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How emergency services organisations can - and do - utilise research


Owen, C, How emergency services organisations can - and do - utilise research, The Australian Journal of Emergency Management, 33, (2) pp. 28-33. ISSN 1324-1540 (2018) [Refereed Article]

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In emergency management organisations, the drive to use research to inform practice has been growing for some time. This paper discusses findings from a survey used to investigate perceived effectiveness of a number of important processes in research utilisation. In 2016, a survey was completed by 266 respondents in 29 fire and emergency services agencies. Questions sought answers on perceived effectiveness in disseminating research within agencies, assessing and evaluating the impacts on agency practice of the research, implementing agency changes that may be needed, monitoring processes to track changes and communicate outcomes of changes made as a result of research. The study found that there were differences in levels of perceived effectiveness between those in senior management and front-line service positions. The differences suggest that front-line services personnel have lower levels of perceived effectiveness in how research is disseminated. The study also found agencies had different approaches to keep up-to-date with research advances. An examination of the activities identified four developmental levels of research utilisation maturity. The findings suggest more work is needed to better understand the enablers and constraints to utilising research to support development of evidence-informed practice.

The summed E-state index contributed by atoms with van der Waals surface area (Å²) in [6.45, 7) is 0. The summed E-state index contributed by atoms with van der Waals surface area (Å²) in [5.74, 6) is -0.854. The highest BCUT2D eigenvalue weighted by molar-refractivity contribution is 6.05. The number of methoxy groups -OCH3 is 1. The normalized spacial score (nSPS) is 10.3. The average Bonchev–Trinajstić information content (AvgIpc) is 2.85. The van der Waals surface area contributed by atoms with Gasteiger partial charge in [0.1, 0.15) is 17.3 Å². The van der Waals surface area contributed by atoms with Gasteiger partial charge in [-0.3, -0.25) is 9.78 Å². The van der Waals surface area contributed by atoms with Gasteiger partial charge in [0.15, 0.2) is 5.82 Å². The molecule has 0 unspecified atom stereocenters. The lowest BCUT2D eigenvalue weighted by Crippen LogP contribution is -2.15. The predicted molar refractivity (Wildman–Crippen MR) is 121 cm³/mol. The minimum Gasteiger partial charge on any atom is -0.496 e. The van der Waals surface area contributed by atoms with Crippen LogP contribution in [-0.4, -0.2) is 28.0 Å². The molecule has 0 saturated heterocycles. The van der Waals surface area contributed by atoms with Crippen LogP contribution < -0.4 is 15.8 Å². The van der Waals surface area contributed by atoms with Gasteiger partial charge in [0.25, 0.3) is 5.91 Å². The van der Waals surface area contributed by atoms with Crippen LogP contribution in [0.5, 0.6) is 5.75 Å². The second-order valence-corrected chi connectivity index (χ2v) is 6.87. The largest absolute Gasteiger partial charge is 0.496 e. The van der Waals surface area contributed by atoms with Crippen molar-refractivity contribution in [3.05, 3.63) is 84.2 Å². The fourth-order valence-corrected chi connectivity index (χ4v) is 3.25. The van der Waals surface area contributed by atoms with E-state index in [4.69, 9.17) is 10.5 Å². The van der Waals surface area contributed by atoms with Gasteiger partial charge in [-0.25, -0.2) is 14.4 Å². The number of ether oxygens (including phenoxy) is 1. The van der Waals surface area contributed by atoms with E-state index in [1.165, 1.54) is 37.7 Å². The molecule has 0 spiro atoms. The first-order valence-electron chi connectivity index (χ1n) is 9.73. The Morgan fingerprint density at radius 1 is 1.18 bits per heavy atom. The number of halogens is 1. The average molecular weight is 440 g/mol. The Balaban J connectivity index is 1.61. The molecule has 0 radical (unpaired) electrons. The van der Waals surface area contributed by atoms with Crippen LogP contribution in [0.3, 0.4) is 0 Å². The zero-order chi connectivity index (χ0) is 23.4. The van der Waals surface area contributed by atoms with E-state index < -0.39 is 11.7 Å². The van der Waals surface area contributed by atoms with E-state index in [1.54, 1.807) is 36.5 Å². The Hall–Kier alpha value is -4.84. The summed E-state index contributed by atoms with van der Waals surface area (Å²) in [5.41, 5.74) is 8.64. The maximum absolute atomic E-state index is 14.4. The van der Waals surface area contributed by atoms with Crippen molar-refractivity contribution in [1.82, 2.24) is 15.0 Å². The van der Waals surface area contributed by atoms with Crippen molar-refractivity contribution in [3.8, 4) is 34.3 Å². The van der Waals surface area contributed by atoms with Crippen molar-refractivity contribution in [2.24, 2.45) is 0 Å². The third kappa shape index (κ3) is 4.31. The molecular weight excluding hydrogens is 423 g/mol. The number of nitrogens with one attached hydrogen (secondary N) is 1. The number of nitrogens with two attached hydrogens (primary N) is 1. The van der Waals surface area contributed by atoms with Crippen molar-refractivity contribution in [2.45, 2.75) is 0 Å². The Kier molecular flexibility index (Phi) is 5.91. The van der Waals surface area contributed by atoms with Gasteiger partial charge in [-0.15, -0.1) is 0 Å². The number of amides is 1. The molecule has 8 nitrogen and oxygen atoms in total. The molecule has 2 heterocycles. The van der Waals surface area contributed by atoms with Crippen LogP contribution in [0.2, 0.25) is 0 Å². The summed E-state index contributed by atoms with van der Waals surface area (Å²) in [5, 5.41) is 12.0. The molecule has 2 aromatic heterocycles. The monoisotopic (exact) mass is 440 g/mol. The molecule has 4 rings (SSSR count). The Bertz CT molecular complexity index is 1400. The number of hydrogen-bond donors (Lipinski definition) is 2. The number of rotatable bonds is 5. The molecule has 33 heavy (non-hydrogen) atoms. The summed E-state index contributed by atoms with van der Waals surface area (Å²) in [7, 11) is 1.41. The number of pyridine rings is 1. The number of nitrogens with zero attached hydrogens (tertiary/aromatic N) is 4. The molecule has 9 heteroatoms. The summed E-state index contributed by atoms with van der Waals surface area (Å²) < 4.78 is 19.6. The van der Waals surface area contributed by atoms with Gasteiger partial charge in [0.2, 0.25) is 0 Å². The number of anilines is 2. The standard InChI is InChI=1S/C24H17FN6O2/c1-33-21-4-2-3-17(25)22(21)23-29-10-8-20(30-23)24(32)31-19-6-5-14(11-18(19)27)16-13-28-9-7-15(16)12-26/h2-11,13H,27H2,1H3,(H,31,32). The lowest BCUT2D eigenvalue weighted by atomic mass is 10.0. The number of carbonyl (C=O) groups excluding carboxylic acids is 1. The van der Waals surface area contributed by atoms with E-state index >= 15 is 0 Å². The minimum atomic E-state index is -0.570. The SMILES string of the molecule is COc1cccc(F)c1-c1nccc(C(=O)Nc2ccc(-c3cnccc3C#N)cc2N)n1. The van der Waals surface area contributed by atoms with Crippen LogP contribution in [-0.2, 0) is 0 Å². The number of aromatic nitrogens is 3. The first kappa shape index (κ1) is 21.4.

Item Details

Item Type:Refereed Article
Keywords:research utilization/utilization, learning, emergency services organizations; evidence-informed practice, socially interactive organizational model, communities-of-practice
Research Division:Education
Research Group:Education systems
Research Field:Professional education and training
Objective Division:Economic Framework
Objective Group:Management and productivity
Objective Field:Technological and organisational innovation
UTAS Author:Owen, C (Dr Christine Owen)
ID Code:150719
Year Published:2018
Deposited By:Office of the School of Social Sciences
Deposited On:2022-06-25
Last Modified:2022-06-27

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